Employee Motivations: Why They Matter - Infographic

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Upskilling and Reskilling: The Secret to Staying Ahead of the Competition in Hiring and Brand Reputation

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More than half – 56 percent – of organizations believe they have a moderate to severe skills gap today, and 60 percent of employees believe that, to some extent, their current skill set will become outdated in the next three to five years. A commitment to Upskilling and Reskilling employees is quickly becoming the best path to overcoming skills gaps.

What is Upskilling and Reskilling?

Upskilling is learning new skills to optimize performance. Organizations upskill their employees to help them gain new skills and experience to stay relevant or move into a higher position. Whereas reskilling helps employees learn new skills to take up a new role within the same organization. Reskilling is more focused on training employees for a new position.

Benefits of Upskilling or Reskilling

Stay Competitive and Improve Employee Retention

Employees want learning and development opportunities to help them stay relevant in their role as well as position them for advancement. Providing a pathway for skills development motivates employees. Making them feel valued and supported, increasing their likelihood to stay with your organization long term. Upskilling and reskilling team members also helps keep companies competitive and shows that they are motivated to invest in the professional development of their employees.

Improve Morale and Productivity

Training and development opportunities help employees move forward on their career path and helps them envision their future with the organization, improving morale. Across teams, efficiency and productivity is improved, paving the way for increased satisfaction and strengthening your company’s competitive edge.

Attracts Great Talent

As word of your commitment to upskilling and reskilling spreads, your reputation in the eyes of your employees and the wider talent market improves. 91% of the millennials indicated that they preferred career development to any other benefit when choosing to join a company. By offering the right mix of upskill and reskill opportunities, employees who are motivated to keep learning and growing are motivated to stay and great talent with a similar mindset is encouraged to join.

Reduces Hiring Costs

Hiring is costly, from one-half to two times the employee’s annual salary. A measurable advantage of upskilling and reskilling is that it reduces hiring efforts to search for a specialist in a field. It is a much smaller investment compared to the cost of the recruitment process for hiring a new employee.

Upskilling and reskilling can help your company secure the right people with the right skills that you need to compete today while providing flexibility to arm team members with the necessary skills needed in the future. This attention reduces the need to look outside for talent with specific skillsets, saving time and hiring costs and allows for continuity among team members when it comes to proprietary company knowledge that would have otherwise walked right out the door.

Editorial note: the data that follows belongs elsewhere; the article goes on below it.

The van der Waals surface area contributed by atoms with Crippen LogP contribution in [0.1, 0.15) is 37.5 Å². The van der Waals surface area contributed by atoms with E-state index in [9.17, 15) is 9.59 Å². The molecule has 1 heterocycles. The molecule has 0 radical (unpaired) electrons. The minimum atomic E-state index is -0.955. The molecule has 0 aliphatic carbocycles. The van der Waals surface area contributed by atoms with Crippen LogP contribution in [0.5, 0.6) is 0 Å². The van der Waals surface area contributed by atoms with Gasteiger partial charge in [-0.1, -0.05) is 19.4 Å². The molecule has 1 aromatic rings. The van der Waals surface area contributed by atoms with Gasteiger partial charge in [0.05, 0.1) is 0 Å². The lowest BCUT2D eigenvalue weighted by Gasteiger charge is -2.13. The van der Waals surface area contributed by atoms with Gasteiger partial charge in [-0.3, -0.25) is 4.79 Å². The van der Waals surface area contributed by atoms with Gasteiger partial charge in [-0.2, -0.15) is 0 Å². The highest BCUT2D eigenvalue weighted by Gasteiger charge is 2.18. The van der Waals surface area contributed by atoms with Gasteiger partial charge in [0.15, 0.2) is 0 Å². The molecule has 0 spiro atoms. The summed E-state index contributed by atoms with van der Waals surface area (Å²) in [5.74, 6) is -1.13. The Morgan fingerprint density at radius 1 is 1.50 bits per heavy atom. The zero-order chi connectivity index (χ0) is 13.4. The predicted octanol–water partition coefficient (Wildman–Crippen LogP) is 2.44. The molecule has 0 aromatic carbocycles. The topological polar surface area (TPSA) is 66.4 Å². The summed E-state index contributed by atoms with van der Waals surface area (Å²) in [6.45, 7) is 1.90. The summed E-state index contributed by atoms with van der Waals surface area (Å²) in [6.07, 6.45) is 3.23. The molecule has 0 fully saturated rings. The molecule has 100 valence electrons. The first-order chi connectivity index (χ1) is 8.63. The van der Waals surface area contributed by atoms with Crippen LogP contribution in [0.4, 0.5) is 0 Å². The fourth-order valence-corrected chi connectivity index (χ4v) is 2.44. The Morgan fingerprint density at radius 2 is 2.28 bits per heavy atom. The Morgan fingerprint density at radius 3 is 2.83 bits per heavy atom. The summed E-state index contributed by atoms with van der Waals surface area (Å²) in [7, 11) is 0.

How to Upskill and Reskill Employees?

Online Courses/Webinars

Remote learning is the most popular way to upskill and reskill during the current times when most employees are working from home. Online courses can be free or paid, and most of them provide a certificate at the end of the course. Investing in online classes allows you to upskill employees regardless of their location and time zone.

Classroom Training

Organizations can also upskill employees in a traditional classroom setting. They can hire trainers or institutes to share ideas and teach new skills and software to their employees. However, with the project deadlines, work commitments, and remote working, it becomes less feasible to attend scheduled training on the allocated day, time, and location.

Mentors

Mentorship programs within the organization are another great way to upskill employees. Subject matter experts (SMEs) from different areas can pair with employees to share new skills. This helps companies to leverage their existing talent to meet future requirements. Mentorship programs come in various forms and can be customized based on the upskilling or reskilling needs.

Pioneer companies are aware of the changing technological demands of the workplace. Last year, Amazon announced it would be dedicating $700 million to provide 100,000 employees access to upskilling training programs. In comparison, salesforce pledged to train 500,000 Americans with the skills they need to earn Salesforce credentials. Analyzing what skills are missing across the organization and upskilling or reskilling employees based on those skills will help create a growth-focused culture and continuous learning.

 

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The Best Kept Secret of Top Performers

A common parallel among successful people is that they score highly in Emotional Intelligence. Even people who may not have the highest IQ can surpass their colleagues because of the ability to tap into their EQ to appropriately connect with those around them.

Emotional Intelligence (EQ) has been thought of as an aptitude, something you either possess or don’t; however, it seems clear that the science is pointing to just the opposite. In fact, there is much you can do to assess and improve your EQ, the critical factor to both personal and professional success.

EQ is a nebulous thing we all possess at differing levels that affects how we understand ourselves and through the lens that we practice self-management, social empathy, and relationship building. Because it is so nebulous it is difficult to measure and to understand what you need to do in order to improve.

The good news is that there are seemingly infinite resources to help with both of these tasks – first figuring out where you stand currently on the EQ spectrum and second to practice and learn to improve where you can. The following are two resources by highly recognized researchers, consultants, and speakers, Travis Bradberry and Jean Greaves.

These books are a great introduction, assessment tool, and action plan toward greater abilities in EQ. There are also many online resources for assessments (paid and free) and skill building. It seems well worth the time to work on these skills as highly emotional intelligent people are the most productive and in turn the most successful.

High Emotional Intelligence = Top Performer = Career and Life Success